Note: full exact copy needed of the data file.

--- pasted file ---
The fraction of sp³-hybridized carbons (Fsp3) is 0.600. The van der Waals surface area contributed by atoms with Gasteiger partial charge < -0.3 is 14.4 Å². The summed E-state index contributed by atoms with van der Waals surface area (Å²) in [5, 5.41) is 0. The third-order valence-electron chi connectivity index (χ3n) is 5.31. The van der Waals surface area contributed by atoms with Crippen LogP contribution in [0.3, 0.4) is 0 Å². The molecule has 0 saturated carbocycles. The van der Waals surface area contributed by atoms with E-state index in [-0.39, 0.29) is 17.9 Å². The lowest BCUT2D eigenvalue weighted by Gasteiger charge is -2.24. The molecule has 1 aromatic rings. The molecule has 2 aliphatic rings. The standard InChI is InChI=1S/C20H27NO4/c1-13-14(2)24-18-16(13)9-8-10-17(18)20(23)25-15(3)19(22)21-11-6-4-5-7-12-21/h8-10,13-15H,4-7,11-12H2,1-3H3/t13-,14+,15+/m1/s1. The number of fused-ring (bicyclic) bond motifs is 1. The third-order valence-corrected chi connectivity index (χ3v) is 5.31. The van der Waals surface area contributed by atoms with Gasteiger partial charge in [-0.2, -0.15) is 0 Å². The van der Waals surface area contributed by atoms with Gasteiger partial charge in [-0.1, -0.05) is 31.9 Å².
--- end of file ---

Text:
The fraction of sp³-hybridized carbons (Fsp3) is 0.600. The van der Waals surface area contributed by atoms with Gasteiger partial charge < -0.3 is 14.4 Å². The summed E-state index contributed by atoms with van der Waals surface area (Å²) in [5, 5.41) is 0. The third-order valence-electron chi connectivity index (χ3n) is 5.31. The van der Waals surface area contributed by atoms with Crippen LogP contribution in [0.3, 0.4) is 0 Å². The molecule has 0 saturated carbocycles. The van der Waals surface area contributed by atoms with E-state index in [-0.39, 0.29) is 17.9 Å². The lowest BCUT2D eigenvalue weighted by Gasteiger charge is -2.24. The molecule has 1 aromatic rings. The molecule has 2 aliphatic rings. The standard InChI is InChI=1S/C20H27NO4/c1-13-14(2)24-18-16(13)9-8-10-17(18)20(23)25-15(3)19(22)21-11-6-4-5-7-12-21/h8-10,13-15H,4-7,11-12H2,1-3H3/t13-,14+,15+/m1/s1. The number of fused-ring (bicyclic) bond motifs is 1. The third-order valence-corrected chi connectivity index (χ3v) is 5.31. The van der Waals surface area contributed by atoms with Gasteiger partial charge in [-0.2, -0.15) is 0 Å². The van der Waals surface area contributed by atoms with Gasteiger partial charge in [-0.1, -0.05) is 31.9 Å².